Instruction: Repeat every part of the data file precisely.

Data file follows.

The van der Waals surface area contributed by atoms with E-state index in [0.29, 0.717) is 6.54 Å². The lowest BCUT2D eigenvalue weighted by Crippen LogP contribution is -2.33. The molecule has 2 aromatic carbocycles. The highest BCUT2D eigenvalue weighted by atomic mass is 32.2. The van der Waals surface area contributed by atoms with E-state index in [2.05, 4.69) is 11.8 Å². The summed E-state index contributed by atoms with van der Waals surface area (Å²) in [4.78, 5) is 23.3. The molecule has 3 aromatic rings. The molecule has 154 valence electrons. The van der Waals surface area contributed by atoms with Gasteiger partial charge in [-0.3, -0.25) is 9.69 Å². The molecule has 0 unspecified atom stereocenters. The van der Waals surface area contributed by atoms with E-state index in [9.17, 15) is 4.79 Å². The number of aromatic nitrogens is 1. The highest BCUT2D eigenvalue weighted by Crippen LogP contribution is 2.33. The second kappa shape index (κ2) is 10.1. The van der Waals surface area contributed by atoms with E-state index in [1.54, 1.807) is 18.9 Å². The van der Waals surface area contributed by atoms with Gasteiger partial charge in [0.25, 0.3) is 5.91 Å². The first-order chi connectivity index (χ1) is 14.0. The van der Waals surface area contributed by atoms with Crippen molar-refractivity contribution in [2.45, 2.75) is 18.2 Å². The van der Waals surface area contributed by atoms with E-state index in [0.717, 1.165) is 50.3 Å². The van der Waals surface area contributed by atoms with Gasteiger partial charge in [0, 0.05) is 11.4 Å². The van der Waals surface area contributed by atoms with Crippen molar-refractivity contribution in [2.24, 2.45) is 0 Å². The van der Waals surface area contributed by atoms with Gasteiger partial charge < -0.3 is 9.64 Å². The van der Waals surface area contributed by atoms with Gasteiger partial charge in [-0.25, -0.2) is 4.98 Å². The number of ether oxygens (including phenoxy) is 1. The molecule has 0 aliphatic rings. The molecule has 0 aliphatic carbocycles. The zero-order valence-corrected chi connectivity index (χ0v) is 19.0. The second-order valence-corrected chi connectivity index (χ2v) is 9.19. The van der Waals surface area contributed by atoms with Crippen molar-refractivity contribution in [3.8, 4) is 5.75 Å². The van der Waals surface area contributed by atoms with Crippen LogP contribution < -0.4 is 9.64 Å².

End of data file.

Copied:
The van der Waals surface area contributed by atoms with E-state index in [0.29, 0.717) is 6.54 Å². The lowest BCUT2D eigenvalue weighted by Crippen LogP contribution is -2.33. The molecule has 2 aromatic carbocycles. The highest BCUT2D eigenvalue weighted by atomic mass is 32.2. The van der Waals surface area contributed by atoms with E-state index in [2.05, 4.69) is 11.8 Å². The summed E-state index contributed by atoms with van der Waals surface area (Å²) in [4.78, 5) is 23.3. The molecule has 3 aromatic rings. The molecule has 154 valence electrons. The van der Waals surface area contributed by atoms with Gasteiger partial charge in [-0.3, -0.25) is 9.69 Å². The molecule has 0 unspecified atom stereocenters. The van der Waals surface area contributed by atoms with E-state index in [9.17, 15) is 4.79 Å². The number of aromatic nitrogens is 1. The highest BCUT2D eigenvalue weighted by Crippen LogP contribution is 2.33. The second kappa shape index (κ2) is 10.1. The van der Waals surface area contributed by atoms with E-state index in [1.54, 1.807) is 18.9 Å². The van der Waals surface area contributed by atoms with Gasteiger partial charge in [0.25, 0.3) is 5.91 Å². The first-order chi connectivity index (χ1) is 14.0. The van der Waals surface area contributed by atoms with Crippen molar-refractivity contribution in [2.45, 2.75) is 18.2 Å². The van der Waals surface area contributed by atoms with E-state index in [0.717, 1.165) is 50.3 Å². The van der Waals surface area contributed by atoms with Gasteiger partial charge in [0, 0.05) is 11.4 Å². The van der Waals surface area contributed by atoms with Crippen molar-refractivity contribution in [2.24, 2.45) is 0 Å². The van der Waals surface area contributed by atoms with Gasteiger partial charge < -0.3 is 9.64 Å². The van der Waals surface area contributed by atoms with Gasteiger partial charge in [-0.25, -0.2) is 4.98 Å². The number of ether oxygens (including phenoxy) is 1. The molecule has 0 aliphatic rings. The molecule has 0 aliphatic carbocycles. The zero-order valence-corrected chi connectivity index (χ0v) is 19.0. The second-order valence-corrected chi connectivity index (χ2v) is 9.19. The van der Waals surface area contributed by atoms with Crippen molar-refractivity contribution in [3.8, 4) is 5.75 Å². The van der Waals surface area contributed by atoms with Crippen LogP contribution < -0.4 is 9.64 Å².